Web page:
Oil and gas in the 21st century (OG21)
OG21 develops Norway’s national technology strategy for the petroleum industry and is chaired by the Ministry of Petroleum and Energy. It has four work groups where the need for research and development can be highlighted and entrenched.
- Energy efficiency and the environment
- Exploration and improved recovery
- Drilling, completions and intervention
- Production, processing and transport
Comprising representatives from the petroleum sector, academia and government, this forum establishes the strategy which sets priorities for the public sector’s commitment to R&D in the industry. OG21 renews its strategy every fifth year, most recently in November 2016.
Private and public sector players are urged by the OG21 forum to base their priorities on its OG21 strategy. This outlines a joint national commitment to strengthening research and development, demonstration and commercialisation of technology which can overcome challenges for Norway’s petroleum industry.
The NPD sits on the OG21 board and in the four work groups where the need for R&D can be highlighted and entrenched. Great attention is paid to the significance of implementing new Technology.
READ MORE: OG21.no
Petromaks 2 and Demo 2000
Government funding of petroleum research is primarily organised through the Petromaks 2 and Demo 2000 programmes at the Research Council of Norway. These help to realise the goals set in the OG21 strategy.
Petromaks 2 is a long-term programme which conducts basic and applied research. Demo 2000’s purpose is to qualify new technology which can help to reduce costs, enhance efficiency and improve performance on the NCS.
The NPD is represented on the boards of both programmes, and can contribute through its knowledge of the NCS to ensuring that research funds are applied where the challenges and potential are greatest. Such funding aims to help strengthen the industry’s own commitment to developing new technology, and is applied to the further development of projects relevant for value creation on the NCS.
In addition, the NPD has an observer role in the national petroleum centres. These are the National IOR Centre of Norway, located in Stavanger, and the Research Centre for Arctic Petroleum Exploration (ARCEx) in Tromsø. These centres receive funding from the Research Council (Forskningsrådet).
FORCE is a collaboration forum for the petroleum industry and the Norwegian government. Its purpose is to improve recovery of oil and gas by sharing knowledge and experience across production licences and companies. Force will help to increase understanding of reservoir geology and development, and of qualifying exploration methods.
Seven network groups have been established in FORCE to ensure the execution of projects in the forum and collaboration over pilot projects.
Forty-nine oil companies were members of FORCE in 2016, when a total of 19 seminars and working meetings were held on topics related to exploration, reservoir and improved recovery on the NCS. Almost 1 600 people participated in these events.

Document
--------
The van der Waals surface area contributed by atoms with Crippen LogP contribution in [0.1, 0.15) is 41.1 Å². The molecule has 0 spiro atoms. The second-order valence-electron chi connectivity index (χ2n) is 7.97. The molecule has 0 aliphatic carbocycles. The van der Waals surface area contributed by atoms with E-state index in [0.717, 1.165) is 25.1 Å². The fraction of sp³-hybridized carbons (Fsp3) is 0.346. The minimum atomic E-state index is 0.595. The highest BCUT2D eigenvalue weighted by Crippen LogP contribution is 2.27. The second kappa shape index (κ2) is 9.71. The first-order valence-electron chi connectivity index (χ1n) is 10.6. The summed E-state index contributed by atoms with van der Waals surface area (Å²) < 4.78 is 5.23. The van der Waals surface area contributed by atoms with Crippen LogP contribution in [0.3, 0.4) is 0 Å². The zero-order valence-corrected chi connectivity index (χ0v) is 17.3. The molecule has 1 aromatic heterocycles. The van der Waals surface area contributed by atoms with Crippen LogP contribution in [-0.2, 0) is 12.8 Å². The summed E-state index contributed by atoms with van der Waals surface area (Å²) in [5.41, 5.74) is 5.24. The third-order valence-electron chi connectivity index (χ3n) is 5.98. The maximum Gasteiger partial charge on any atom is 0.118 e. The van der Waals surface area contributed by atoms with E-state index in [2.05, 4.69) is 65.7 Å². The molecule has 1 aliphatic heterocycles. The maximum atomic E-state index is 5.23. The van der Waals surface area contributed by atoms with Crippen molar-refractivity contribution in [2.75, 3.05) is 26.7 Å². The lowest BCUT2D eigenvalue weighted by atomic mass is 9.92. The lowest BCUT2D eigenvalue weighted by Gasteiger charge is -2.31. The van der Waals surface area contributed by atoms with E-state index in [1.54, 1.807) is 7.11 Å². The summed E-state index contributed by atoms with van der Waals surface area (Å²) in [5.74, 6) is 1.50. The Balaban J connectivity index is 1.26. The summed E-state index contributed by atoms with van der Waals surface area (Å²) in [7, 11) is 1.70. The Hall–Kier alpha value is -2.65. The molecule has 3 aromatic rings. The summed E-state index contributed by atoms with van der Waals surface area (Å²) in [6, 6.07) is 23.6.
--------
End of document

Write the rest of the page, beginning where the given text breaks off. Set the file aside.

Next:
The seminar on uncertainty handling in static-dynamic modelling workflows is an example to events organised by the integrated reservoir modelling network group. (Illustration: Repsol Norge AS)
In addition to being an active participant in technical committees and network groups, the NPD acts as the secretariat for FORCE.
READ MORE: Force.org
The operators provide their assessments and plans for testing and utilising new technology to the NPD through annual status reports for fields on stream.
Where drilling and well technology is concerned, reports cover such matters as solutions developed and adopted for the most cost-effective drilling in reservoirs with challenging pressure differentials.
However, reports submitted in 2016 made less mention of new technology which can provide access to difficult resources, extended reach and so forth. As fields age, continued development of cost-effective solutions which can maintain and permit the production of remaining profitable resources becomes a matter of urgency.
A well on Troll can cover an area the size of Manhattan in New York. (Illustration: Statoil)
Developing and implementing new drilling and well technology must have a high priority as an important measure for growing reserves in fields. A good example of an innovative solution which has been qualified and adopted in this area is provided by valves for production optimisation and zone control on the Troll field.
Combined with drilling multilateral wells, these devices have provided the basis for improved recovery from the field. The experience gained has also contribute to continued development of technologies for further optimisation of recovery.
SEE ALSO: Other relevant drilling innovations